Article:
While proponents of the Android operating system (OS) have been touting picture-in-picture (PiP) as a new and exciting feature for the past couple of years, the idea and the app itself were first introduced to television back in 1976.
In fact, in the late 20th century and early 21st century, PiP was promoted as a premium feature available on more expensive TVs of the same level. era.
However, the technology had significant drawbacks, among which there were significant bandwidth requirements, and at the time it was not possible to send a second data stream to the same display device without duplicating hardware, cables, and everything else needed to deliver the original content.
In other words, your TV needed two receivers, two cable boxes, and so on to achieve pretty much the same effect we do today, wirelessly, from a single stream of data transferred to the high-definition devices we carry with us. our pockets.
Today’s PiP – a single stream of content playing inside a small window or window, inside a large window playing different data – is conceptually the same anyway as in the last century, but the Internet and microtechnology have turned PiP into something, not just into Something bigger. cool, but at the same time there is something really practical.
With PiP technology in Android, you can, for example, discuss dinner plans with a friend while searching for places on Google Maps, or perhaps watch YouTube videos while replying to your emails. All you need is a smartphone or tablet running Android 8.0 or later.
Availability and Compliance
As cool as PiP is, perhaps its biggest drawback is that there aren’t many apps that support it yet. As you can see in the Picture-in-Picture section of the App Control Panel (Settings) on my phone shown in the image below, most of the compatible apps are those that ship with Android, such as Chrome, Maps and YouTube.
The good news is that the prevailing video players including Netflix, Amazon Prime Video, and YouTube are PiP compatible, and more are coming soon.
Google initially tried to exclude YouTube users unless they were Premium (or YouTube Red) subscribers and Netflix and Prime Video were not PiP compatible.
However, all of this has changed and we are gradually seeing more and more applications such as VLC (popular open source video platform), WhatsApp (video chat), Facebook, Instagram, Google Duo and Pocket Casts (video podcasts) deploying PiP. functionality.
Some of them, like the WhatsApp video chat app, which allows you to hold video conferencing while doing all sorts of other tasks on your phone, are quite handy.
The latest version of Android already includes picture-in-picture; all you have to do is make sure it is enabled for the specific applications you want to use this feature with.
Most likely, this has already been taken care of, but let’s make sure. (The following instructions may differ depending on the manufacturer of your smartphone and the operating version used.)
- Go to settings.
- Select Apps & Notifications, or if you are using Samsung or another device with Apps and Notifications under separate subsections, select Apps.
- From the More Vert menu (three vertical dots in the upper right corner), choose Special Access.
- From the Special Access list, select Picture-in-Picture.
This displays a list of PiP compatible apps. Depending on your phone and OS version, under each app name and icon in the list, there is some indication (most likely â€œAllowedâ€ or â€œYesâ€) as to whether PiP mode is enabled. My Samsung Galaxy, for example, displays “Allowed” for On. And “Not Allowed” for Off.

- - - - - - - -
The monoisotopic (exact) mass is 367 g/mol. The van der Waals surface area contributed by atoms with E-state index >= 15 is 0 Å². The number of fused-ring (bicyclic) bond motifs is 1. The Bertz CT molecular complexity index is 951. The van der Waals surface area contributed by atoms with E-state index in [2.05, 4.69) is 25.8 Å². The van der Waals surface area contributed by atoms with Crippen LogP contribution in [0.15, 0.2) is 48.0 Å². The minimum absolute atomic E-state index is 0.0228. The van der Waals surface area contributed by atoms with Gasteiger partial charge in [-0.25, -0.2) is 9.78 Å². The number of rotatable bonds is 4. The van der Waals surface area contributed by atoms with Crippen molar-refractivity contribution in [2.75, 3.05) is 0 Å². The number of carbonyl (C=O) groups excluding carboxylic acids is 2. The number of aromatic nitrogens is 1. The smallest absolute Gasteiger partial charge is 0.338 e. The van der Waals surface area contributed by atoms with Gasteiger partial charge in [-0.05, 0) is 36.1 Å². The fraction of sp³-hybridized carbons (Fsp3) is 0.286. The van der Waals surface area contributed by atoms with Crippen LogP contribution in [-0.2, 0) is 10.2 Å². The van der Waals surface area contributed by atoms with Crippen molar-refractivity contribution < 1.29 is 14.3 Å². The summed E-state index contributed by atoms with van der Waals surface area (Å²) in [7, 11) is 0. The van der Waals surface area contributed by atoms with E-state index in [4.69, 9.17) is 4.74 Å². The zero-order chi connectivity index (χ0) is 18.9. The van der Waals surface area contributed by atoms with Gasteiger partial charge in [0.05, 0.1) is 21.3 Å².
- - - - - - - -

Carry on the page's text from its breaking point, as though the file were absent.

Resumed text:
Unless, of course, PiP is enabled for the apps you want, tap the app’s name in the list and then move the slider to enable it.
Use picture in picture
The PiP instance consists of a small, borderless floating box (no scrollbars or other controls) that only displays content (until you touch it, which is what we’ll get to shortly). The controls are hidden to save space.
Converting a standard application window to a PiP window is very easy. When the app is in full screen mode, press the Home button. The app should turn into a small frame, similar to the bottom right corner of the following screenshot.
From here, you can drag the PiP window anywhere on the screen. When you click on it, the PiP window displays full screen, close, and, depending on the application, several other controls. The image below, for example, shows the controls for Settings, Full Screen, Close, and Video Navigation.
When you turn the phone, the PiP window appears
It’s important to note that often, whether an app is displayed in PiP mode depends on what it is doing or what mode the app is in. Netflix, YouTube, Amazon Prime Video, other video players, even Chrome, should actually play the videos. ; some, for example, will not use PiP in standby or pause mode.
Chrome cannot display picture-in-picture until you enter full screen mode; Google Maps will use PiP in full screen navigation mode but not in some other scenarios, etc.
In addition, picture-in-picture does not start when a paused video is displayed, but you can, on the other hand, pause and (in some applications) otherwise navigate the video timeline in PiP mode without returning to the fully functional application. again.
Finally, you can disable PiP for any application by going back to the “Special Access” subsection in the settings mentioned earlier. Just in case, here are the instructions again:
- Open Settings.
- Select Apps & Notifications, or if you are using a Samsung or other device with Apps and Notifications in separate subsections, select Apps.
- On the More Vertical menu (Three vertical dots in the upper right corner) select “Special Access”.
- From the Special Access list, select Picture-in-Picture.
Another reason to come back to this list is that this is the easiest place to find out which applications installed on your mobile device are PiP compatible or when they were updated.